“Well, I just have a few questions…”

“You need something disparaging Trump? I have a prepared list all ready. Just let me know the subject: Unconstitutional, Mentally Incompetent, Narcissistic, Emanations — just name it.”

“Uh, perfect. What do you think about Trump’s business affairs while being President?”

“Ahh, let me scroll to the ‘Conflicts of Interest’ page. Hah yes — how about this one: “Trump’s obvious conflict of interest between his positions of President and Capitalist Business Leader will harmfully impact Social Justice, affecting Minorities the most in an Unconstitutional manner. The Conflict is a shadow of a lever he will employ to disenfranchise those who are already oppressed.”

“I like it.”

“How about I email it to you? Then you can just cut-and-paste?”

“Wow — you know how to make a reporter’s job simple.”

“You need anything on Gay Rights? I have a lot of quotes for that. Emanations galore.”

“Maybe I’ll get back to you for another article: our Editors are saving that subject for a more opportunistic moment.”

“You know, I had prepared an entire list supporting Hillary’s positions, whatever they might be. All for naught, it seemed.”

“That IS too bad…”

“Then I realized I just needed to change the Hillary references to Elizabeth Warren: worked like a charm.”

“I’ll keep that in mind…”

“Sorry to cut this short, but I am expecting phone call from a reporter from the Washington Post. Don’t worry, though: I’ll give him different quote.”

“I’d appreciate that.”

“You’re welcome. We’re all part of the same team, after all…”

I am Laslo.

David Begley said...

Suppose Eric Trump was kidnapped by a South American drug lord and held for ransom? How much would that cost?

dbp said...

Eric Trump has not been elected to anything and is a private US citizen. Are critics of this cost (for protection) suggesting that he just stay inside his home for the next 4-8 years? No. Okay then, like David above suggests, shall we risk the president's son getting kidnapped?

traditionalguy said...
This comment has been removed by the author.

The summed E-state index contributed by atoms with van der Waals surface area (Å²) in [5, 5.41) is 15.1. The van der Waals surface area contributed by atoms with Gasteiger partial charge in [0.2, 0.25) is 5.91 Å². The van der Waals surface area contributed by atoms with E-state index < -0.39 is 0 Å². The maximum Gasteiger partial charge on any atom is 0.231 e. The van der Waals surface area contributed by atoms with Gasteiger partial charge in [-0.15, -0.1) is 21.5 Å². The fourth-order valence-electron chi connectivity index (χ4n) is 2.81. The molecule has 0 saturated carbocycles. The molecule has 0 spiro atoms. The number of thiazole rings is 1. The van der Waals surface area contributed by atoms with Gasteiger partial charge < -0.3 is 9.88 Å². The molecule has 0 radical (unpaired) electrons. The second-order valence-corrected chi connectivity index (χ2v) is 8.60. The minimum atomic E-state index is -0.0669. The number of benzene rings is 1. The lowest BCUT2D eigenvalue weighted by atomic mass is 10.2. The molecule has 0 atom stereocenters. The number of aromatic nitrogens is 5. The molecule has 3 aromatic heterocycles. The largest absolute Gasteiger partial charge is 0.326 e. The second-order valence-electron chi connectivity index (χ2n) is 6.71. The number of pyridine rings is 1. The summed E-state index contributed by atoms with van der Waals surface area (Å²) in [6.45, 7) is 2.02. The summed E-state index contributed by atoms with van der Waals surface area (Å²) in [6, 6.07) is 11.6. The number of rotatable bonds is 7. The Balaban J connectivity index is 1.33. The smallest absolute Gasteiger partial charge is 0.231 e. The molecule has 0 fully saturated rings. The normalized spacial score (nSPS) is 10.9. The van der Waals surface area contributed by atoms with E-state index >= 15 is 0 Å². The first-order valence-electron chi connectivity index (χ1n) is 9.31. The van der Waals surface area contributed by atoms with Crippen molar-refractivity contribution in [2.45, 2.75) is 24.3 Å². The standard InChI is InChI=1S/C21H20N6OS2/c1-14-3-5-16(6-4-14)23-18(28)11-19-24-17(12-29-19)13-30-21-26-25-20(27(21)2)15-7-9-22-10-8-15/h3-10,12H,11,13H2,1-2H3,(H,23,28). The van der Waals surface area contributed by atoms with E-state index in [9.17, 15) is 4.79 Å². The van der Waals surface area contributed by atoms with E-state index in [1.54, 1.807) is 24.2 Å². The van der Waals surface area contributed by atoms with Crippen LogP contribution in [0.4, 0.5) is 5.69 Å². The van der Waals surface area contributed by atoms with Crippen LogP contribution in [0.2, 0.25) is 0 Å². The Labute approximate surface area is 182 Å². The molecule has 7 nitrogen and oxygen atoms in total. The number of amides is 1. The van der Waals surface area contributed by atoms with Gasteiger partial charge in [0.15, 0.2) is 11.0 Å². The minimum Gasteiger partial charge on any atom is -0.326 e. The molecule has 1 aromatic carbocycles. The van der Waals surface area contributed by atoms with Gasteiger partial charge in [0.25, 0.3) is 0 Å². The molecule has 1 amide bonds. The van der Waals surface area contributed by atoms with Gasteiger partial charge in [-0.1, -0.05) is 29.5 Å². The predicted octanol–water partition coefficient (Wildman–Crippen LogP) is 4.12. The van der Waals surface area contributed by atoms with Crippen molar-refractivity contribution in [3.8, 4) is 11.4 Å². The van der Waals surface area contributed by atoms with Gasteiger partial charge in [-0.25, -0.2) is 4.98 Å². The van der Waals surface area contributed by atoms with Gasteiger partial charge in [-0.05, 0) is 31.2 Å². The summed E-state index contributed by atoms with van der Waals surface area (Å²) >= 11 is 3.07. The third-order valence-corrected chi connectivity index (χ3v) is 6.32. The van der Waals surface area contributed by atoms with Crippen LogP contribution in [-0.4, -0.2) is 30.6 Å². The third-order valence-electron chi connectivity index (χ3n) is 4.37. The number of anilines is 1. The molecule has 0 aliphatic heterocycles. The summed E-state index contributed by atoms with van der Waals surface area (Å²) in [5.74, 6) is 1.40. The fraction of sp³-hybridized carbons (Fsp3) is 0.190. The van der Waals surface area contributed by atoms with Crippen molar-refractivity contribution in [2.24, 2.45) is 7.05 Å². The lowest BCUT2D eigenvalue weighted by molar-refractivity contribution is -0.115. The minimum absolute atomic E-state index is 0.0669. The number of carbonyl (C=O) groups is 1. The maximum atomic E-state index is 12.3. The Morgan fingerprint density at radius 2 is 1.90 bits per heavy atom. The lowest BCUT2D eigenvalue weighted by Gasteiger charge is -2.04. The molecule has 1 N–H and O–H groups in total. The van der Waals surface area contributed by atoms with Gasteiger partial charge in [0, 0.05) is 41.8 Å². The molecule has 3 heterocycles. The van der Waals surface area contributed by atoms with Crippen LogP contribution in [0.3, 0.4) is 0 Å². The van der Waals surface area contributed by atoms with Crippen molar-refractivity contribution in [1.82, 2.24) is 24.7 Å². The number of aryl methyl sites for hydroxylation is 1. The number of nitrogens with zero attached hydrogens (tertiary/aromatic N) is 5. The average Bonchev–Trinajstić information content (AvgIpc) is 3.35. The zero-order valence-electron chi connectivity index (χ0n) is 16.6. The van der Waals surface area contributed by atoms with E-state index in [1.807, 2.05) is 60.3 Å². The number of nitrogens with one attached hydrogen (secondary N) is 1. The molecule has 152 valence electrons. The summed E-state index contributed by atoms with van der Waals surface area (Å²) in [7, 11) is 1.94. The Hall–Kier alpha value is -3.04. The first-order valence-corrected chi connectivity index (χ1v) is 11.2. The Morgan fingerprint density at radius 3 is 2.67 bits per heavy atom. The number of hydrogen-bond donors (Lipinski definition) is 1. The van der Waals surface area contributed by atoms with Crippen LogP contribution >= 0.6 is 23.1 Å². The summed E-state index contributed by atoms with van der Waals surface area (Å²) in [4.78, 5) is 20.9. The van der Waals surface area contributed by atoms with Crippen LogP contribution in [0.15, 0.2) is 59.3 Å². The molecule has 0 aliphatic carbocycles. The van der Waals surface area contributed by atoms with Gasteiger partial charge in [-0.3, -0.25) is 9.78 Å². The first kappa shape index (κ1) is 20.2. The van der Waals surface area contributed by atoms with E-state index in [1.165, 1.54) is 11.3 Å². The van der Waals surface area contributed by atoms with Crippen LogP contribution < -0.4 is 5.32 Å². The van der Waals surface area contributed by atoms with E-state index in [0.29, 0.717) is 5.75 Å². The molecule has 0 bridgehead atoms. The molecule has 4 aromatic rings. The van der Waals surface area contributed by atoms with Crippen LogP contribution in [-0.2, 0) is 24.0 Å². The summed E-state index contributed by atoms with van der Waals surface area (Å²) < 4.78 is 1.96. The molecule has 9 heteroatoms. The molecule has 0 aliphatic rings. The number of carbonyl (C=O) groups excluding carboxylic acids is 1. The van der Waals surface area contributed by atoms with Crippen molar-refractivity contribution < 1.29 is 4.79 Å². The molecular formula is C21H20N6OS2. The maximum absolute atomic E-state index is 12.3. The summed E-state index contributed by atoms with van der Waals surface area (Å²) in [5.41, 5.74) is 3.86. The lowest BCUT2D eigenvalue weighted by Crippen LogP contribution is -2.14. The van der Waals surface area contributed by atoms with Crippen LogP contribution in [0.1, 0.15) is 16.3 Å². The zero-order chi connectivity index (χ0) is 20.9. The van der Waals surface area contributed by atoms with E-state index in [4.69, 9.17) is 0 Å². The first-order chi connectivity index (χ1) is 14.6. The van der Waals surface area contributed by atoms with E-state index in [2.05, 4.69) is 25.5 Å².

traditionalguy said...

When Germany declared War on the USA in December, 1941, FDR ordered removal of the wealthy New York society tycoons then owning and using Jekyll Island, Georgia as their private domain for their families to stay in mansions over the Winter months.

The Commander-in Chief's Order was mandatory. It was done so the Nazis U Boats could not come ashore kidnap their families. Jeckyll Island had no bridge to it from the Mainland. Ships came and went directly from New York. Theodore Roosevelt's family for one had a big Mansion there at the time. You could say FDR interned them too.

Kevin said...

"But was rarely surprised by what anyone I called for a quote told me."

Which is why the lazier reporters just started making up "fake but accurate" quotes and sources to save time.

They have lives, you know.

MathMom said...

Only $97,000? Sounds like a bargain compared to what we just ushered out the door.

Michael said...

Obama and family reportedly cost us $85 million in vacation expenses.

Roger Sweeny said...

clear speech — my #1 cause on this blog.

Which is why I like it so much, and why it stands out on the Web. Well, that and your thinking and writing skill.

Amadeus 48 said...

Think of all the public dough wasted on eight years of Obama and Biden non-stop partisan political fund raising. These WAPO types really do think their readers are stupid.

David Begley said...

Glad to know that clear speech is the number one cause of the Althouse blog. I guess I knew that but it is good to see it stated as such.

khesanh0802 said...

@AnnAlthouse Clearly not every law professor is as committed to "cruel neutrality" as you are. Most of them seem to be bought and sold quite easily.

Fritz said...

I get the Post daily, but it's almost impossible to read anymore. It's just one anti-Trump screed after another.

wildswan said...

Like the way you nailed the different quotes from the same law professor on the same situation. It's like "Real News - True but Accurate".

Also like the term "wafting". The Wafty Post. The New York Time to Waft.

Ray said...

Did't Obama fly the dog, to join the family once? How about when Michelle and the kids took a different plane to Hawaii, on the same day?

readering said...

I thought the children of ex presidents lost secret service protection at 16. And doubt adult children of presidents had protection before 9-11. But it would certainly be a national headache if Eric Trump got offed in South America or Malia Obama got kidnapped in NYC. So prudent.

HT said...

“The phrase fake news is like a loaded gun that kelly ann plucked out of reporters hands and pointed at their heads and she was doing it beautifully until a poorly coiffed water buffalo blundered in and fucked up her game. Jesus Donald, have you learned nothing from kelly ann: smile, take the question, don’t answer it, complain about Hillary Clinton, it’s not a difficult formula!”

steve uhr said...